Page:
I am of two minds when it comes to extreme chaser videos. I don't want to encourage being close to tornadoes. I'm posting this video because, 1) it shows how a tornado causes its destruction and, 2) it shows the visible funnel does not have to be in contact with the ground for a tornado to cause major damage.

Pecos Hank, the storm chaser who took this video, is amazingly talented as this video demonstrates.

Today's Tornado Risk: Southeast

There is an enhanced risk of strong tornadoes in the hatched yellow area. This extends from Mobile to Savannah and Jacksonville. The brown area has a significant risk which extends from Nashville on the north to Orlando and Tampa on the south.

Please keep up on the weather in these areas today.

Wednesday, April 22, 2020

Today's Tornado Reports

This map indicates the tornado reports (red) and wind damage (blue) reports as of 11:25pm Wednesday. There will be many, many more tornado reports added when field surveys are completed. The amazing thing is the purple arrow. It represents a supercell thunderstorm that developed near College Station, Texas, and disorganized in far southwest Mississippi. Many reports of damage from the tornadoes it spawned.

We know of one fatality in Texas and at least two in Oklahoma.

Tornado Watch: North Texas and Southern Oklahoma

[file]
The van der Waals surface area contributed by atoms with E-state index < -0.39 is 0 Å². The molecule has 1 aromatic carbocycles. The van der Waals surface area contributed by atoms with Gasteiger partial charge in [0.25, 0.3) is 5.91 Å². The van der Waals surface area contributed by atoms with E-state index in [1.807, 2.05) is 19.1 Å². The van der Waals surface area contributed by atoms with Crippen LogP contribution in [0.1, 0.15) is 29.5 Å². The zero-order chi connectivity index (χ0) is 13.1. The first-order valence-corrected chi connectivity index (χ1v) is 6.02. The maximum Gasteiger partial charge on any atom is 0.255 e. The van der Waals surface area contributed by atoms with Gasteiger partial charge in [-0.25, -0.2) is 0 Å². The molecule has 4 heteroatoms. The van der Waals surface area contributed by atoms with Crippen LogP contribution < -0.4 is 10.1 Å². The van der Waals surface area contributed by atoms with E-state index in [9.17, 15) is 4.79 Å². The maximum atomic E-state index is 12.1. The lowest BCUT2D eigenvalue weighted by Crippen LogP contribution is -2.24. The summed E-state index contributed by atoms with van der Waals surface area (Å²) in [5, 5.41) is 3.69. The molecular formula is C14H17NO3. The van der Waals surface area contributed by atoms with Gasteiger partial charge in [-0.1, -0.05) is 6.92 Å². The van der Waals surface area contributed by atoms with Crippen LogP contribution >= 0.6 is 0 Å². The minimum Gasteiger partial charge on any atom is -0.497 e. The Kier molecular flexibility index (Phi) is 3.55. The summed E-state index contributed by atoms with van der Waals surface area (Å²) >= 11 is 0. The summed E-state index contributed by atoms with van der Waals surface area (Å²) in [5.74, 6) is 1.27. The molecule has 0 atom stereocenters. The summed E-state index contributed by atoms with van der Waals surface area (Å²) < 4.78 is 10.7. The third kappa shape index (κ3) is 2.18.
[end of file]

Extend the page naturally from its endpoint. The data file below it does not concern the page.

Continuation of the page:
The tornado watch is in effect until 9pm
The watch includes Dallas and Ft. Worth as well as northern portions of the Metroplex, such as Denton. It is my opinion that strong tornadoes will occur in the outlined area. Giant hail is also possible.

Please keep up on the weather the rest of this afternoon and evening.

Serious Tornado Risk This Afternoon and This Evening

I'm very concerned about violent tornadoes in the outlined area. I believe supercell thunderstorms will develop during the early afternoon and move toward the eastern part of the outline by evening.

Now is a good time to prepare. Make sure you have at least two sources for receiving a warning in addition to sirens and television (you can lose power before television can get the warning to you).
Please test your weather radio. Set up a "tornado alarm." The tornado alarm will alert you wherever you are and will minimize the false alarms.

In addition, a tornado watch has been issued for south Texas and west central Louisiana.
Note there is a "moderate" chance of strong tornadoes. This does include the northern suburbs of Houston.